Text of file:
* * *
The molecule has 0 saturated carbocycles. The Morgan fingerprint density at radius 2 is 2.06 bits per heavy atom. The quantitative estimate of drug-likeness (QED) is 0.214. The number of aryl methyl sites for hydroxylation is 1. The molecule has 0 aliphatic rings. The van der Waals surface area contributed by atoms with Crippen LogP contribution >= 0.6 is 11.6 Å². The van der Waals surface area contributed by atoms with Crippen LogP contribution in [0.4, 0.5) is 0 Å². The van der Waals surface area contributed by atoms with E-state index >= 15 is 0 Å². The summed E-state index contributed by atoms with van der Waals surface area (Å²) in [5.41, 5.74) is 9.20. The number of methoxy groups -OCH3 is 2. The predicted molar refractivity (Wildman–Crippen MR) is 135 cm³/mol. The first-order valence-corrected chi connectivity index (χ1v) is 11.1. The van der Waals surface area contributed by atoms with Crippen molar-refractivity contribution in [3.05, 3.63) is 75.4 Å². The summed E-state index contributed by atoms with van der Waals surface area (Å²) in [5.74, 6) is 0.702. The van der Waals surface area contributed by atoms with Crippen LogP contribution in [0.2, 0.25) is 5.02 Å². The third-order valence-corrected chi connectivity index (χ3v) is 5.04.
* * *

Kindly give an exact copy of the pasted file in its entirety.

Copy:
The molecule has 0 saturated carbocycles. The Morgan fingerprint density at radius 2 is 2.06 bits per heavy atom. The quantitative estimate of drug-likeness (QED) is 0.214. The number of aryl methyl sites for hydroxylation is 1. The molecule has 0 aliphatic rings. The van der Waals surface area contributed by atoms with Crippen LogP contribution >= 0.6 is 11.6 Å². The van der Waals surface area contributed by atoms with Crippen LogP contribution in [0.4, 0.5) is 0 Å². The van der Waals surface area contributed by atoms with E-state index >= 15 is 0 Å². The summed E-state index contributed by atoms with van der Waals surface area (Å²) in [5.41, 5.74) is 9.20. The number of methoxy groups -OCH3 is 2. The predicted molar refractivity (Wildman–Crippen MR) is 135 cm³/mol. The first-order valence-corrected chi connectivity index (χ1v) is 11.1. The van der Waals surface area contributed by atoms with Crippen molar-refractivity contribution in [3.05, 3.63) is 75.4 Å². The summed E-state index contributed by atoms with van der Waals surface area (Å²) in [5.74, 6) is 0.702. The van der Waals surface area contributed by atoms with Crippen LogP contribution in [0.2, 0.25) is 5.02 Å². The third-order valence-corrected chi connectivity index (χ3v) is 5.04.